They gave me a “mother’s heartbeat” lullaby cassette to play in his room, thinking that maybe he was just stressed out. We were so hopeful. I popped the tape into the player, turned it on, he fussed for a few, and went to sleep. I drug my ass to the couch for a nap and I was just about to close my eyes, and he started screaming. Again.

At 8 weeks in, these eyes look fantastic compared to what mine looked like...

At 8 weeks in, these eyes look fantastic compared to what mine looked like…

We went through this for two more weeks, thinking maybe he had his days and nights mixed up, but he didn’t really seem to have days OR nights. By now, my future second ex-husband had gone back to work and I was alone with the screamer and his twenty-seven month old brother. I was lucky my socks matched. Baby Daddy would come home and I was to the point I would wait by the door and hand him to his dad so I could legally walk out the door, get in my car, and drive around the blog to catch a nap.

I was seriously thinking about driving my car off the nearest cliff, but we were on the plains and the nearest cliff was probably three hours away. I’d never make the drive. I was worried I’d kill someone innocent on my way after falling asleep at the wheel, so that was no good.

FINALLY, the pediatrician suggested a special formula (Nutramigen, I think it was) and lo and behold? The little bugger actually slept. Seems he had dairy allergies, yet they couldn’t figure out why soy had the same effect. We didn’t have internet back then, as I mentioned earlier, so it wasn’t like I could just hop online and research it, so I have no clue why it worked, but it did. That formula probably saved a lot of lives. Honestly. This was the only time I ever SERIOUSLY considered the Thelma and Louise way out. True story.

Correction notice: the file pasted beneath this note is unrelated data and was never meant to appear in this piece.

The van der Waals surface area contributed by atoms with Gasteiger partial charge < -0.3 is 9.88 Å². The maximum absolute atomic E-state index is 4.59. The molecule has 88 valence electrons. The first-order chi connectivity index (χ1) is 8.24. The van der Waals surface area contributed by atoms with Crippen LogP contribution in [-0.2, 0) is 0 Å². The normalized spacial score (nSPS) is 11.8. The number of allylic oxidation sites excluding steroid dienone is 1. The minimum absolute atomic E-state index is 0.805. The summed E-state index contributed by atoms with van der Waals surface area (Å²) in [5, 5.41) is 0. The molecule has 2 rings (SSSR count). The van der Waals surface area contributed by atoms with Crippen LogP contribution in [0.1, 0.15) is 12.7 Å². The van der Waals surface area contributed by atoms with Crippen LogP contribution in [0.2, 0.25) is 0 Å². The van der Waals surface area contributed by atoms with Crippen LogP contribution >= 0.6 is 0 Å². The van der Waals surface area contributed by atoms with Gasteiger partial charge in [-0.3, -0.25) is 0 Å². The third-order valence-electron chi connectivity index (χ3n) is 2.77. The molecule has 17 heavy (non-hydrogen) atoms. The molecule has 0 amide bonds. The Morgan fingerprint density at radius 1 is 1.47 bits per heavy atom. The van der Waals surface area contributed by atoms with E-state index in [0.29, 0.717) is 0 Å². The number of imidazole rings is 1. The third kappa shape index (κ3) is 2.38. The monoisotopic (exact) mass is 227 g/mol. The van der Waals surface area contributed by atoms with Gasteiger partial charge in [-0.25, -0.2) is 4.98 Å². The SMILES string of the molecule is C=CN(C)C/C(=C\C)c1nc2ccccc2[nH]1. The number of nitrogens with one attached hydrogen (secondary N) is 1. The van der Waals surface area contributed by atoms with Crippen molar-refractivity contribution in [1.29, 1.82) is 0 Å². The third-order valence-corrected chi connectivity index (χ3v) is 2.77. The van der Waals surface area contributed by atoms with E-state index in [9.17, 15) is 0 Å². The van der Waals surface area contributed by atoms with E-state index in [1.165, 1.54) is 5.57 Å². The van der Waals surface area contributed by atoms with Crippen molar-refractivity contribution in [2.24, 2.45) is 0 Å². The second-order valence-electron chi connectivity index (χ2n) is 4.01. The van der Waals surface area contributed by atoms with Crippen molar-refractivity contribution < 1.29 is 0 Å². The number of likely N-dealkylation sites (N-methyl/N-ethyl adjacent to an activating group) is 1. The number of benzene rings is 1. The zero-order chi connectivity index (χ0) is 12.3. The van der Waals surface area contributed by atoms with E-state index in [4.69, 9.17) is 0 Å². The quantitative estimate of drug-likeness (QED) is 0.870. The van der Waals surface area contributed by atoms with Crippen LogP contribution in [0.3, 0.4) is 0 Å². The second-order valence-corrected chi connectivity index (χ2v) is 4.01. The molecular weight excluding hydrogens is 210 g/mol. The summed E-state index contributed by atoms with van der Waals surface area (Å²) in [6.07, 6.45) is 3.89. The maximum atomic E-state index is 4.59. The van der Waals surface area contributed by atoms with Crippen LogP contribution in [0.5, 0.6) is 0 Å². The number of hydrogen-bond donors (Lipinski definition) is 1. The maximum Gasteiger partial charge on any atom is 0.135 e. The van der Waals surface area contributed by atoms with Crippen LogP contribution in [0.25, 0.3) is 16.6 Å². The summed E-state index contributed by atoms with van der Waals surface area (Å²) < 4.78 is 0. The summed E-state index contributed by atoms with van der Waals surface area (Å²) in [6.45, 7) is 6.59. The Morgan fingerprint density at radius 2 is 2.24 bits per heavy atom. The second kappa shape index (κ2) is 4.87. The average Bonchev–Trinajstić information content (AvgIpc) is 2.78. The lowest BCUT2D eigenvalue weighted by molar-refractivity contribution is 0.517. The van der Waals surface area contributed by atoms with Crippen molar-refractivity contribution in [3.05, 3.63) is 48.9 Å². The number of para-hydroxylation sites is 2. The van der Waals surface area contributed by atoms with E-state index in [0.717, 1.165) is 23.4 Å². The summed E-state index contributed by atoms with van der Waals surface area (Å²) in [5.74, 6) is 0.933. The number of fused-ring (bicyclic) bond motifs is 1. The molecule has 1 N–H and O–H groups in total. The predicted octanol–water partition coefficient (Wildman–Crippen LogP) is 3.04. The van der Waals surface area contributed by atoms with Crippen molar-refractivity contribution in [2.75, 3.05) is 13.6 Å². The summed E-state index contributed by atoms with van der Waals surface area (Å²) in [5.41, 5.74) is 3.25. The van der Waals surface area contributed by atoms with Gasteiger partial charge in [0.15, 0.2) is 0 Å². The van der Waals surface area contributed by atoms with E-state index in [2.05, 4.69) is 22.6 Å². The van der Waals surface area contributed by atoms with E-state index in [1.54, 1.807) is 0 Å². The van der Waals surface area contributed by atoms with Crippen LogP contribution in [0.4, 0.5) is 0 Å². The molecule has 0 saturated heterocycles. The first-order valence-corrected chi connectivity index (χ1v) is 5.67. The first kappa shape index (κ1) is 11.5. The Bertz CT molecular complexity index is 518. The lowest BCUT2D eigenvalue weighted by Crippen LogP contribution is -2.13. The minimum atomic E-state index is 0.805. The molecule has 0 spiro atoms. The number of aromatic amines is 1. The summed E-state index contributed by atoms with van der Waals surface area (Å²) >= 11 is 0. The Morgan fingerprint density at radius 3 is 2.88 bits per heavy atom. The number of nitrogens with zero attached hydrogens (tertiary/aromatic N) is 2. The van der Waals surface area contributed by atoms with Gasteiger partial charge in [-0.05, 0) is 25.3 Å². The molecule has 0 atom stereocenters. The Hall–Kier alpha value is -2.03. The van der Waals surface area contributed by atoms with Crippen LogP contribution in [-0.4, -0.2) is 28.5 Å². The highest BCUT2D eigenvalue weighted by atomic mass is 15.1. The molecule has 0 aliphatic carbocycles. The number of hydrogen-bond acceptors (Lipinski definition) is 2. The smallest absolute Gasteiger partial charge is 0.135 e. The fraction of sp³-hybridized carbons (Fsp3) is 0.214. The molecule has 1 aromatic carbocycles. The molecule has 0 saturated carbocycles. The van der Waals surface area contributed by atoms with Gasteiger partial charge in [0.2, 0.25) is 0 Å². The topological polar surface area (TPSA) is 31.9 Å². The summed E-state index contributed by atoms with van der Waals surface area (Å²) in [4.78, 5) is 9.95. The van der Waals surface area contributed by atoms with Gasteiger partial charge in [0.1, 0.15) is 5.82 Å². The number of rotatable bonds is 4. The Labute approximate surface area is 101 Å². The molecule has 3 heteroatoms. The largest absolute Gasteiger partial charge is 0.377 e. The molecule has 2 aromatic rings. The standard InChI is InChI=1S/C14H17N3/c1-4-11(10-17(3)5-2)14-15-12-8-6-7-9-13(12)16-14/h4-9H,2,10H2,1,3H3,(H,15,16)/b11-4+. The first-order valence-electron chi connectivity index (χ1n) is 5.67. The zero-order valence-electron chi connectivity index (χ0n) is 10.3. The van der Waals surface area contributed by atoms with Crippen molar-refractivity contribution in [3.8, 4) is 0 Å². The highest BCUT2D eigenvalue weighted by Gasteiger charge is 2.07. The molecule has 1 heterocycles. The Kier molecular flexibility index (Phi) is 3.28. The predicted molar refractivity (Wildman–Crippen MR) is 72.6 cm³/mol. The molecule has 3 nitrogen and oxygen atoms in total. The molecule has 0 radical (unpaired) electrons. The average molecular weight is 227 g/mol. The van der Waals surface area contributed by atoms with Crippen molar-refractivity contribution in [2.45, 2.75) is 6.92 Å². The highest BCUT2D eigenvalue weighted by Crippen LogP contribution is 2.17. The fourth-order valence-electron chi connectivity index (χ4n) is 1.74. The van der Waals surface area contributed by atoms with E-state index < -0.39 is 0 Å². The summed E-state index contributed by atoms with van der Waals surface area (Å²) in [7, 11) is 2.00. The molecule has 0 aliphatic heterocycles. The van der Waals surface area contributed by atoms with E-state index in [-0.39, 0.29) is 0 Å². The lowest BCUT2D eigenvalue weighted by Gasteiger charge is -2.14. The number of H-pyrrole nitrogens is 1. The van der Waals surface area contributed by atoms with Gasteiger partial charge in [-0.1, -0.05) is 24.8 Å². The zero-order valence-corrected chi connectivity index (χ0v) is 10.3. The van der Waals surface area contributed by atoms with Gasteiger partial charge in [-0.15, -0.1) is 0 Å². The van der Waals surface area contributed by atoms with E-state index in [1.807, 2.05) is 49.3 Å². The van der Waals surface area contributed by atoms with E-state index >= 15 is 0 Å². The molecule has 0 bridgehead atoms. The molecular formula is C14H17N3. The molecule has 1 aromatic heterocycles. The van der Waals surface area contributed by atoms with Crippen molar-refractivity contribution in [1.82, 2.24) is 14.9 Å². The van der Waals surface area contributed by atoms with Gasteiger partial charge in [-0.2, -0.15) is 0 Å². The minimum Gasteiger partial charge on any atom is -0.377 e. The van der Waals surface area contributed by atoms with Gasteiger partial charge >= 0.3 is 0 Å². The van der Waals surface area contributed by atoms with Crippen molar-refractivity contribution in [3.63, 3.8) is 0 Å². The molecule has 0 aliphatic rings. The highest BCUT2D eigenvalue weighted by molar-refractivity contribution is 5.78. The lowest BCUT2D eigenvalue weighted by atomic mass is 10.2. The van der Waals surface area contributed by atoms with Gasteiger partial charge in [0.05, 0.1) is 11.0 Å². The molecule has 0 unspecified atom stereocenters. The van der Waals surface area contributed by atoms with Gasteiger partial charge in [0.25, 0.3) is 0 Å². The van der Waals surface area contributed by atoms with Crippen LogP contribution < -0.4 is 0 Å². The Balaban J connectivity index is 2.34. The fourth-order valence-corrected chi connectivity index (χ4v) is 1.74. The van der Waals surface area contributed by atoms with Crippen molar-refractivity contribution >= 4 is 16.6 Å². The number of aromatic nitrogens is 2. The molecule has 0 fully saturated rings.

So that, my dears, is how my infant son tried to kill me…

Do any of you have memories of really hard times with a newborn? I’d never considered driving off a cliff (or any other method of self-demise) until that point, and really never have again. Have any of you been there? How did you cope?

Happy ThrowBack Thursday, y’all….

Until next time…

Post Script: This blog came to be because of Aussa’s blog at Hacker, Ninja, Hooker, Spy…specifically this post. Thanks, as always, Aussa, for the prompt…

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About Julie the Workaholic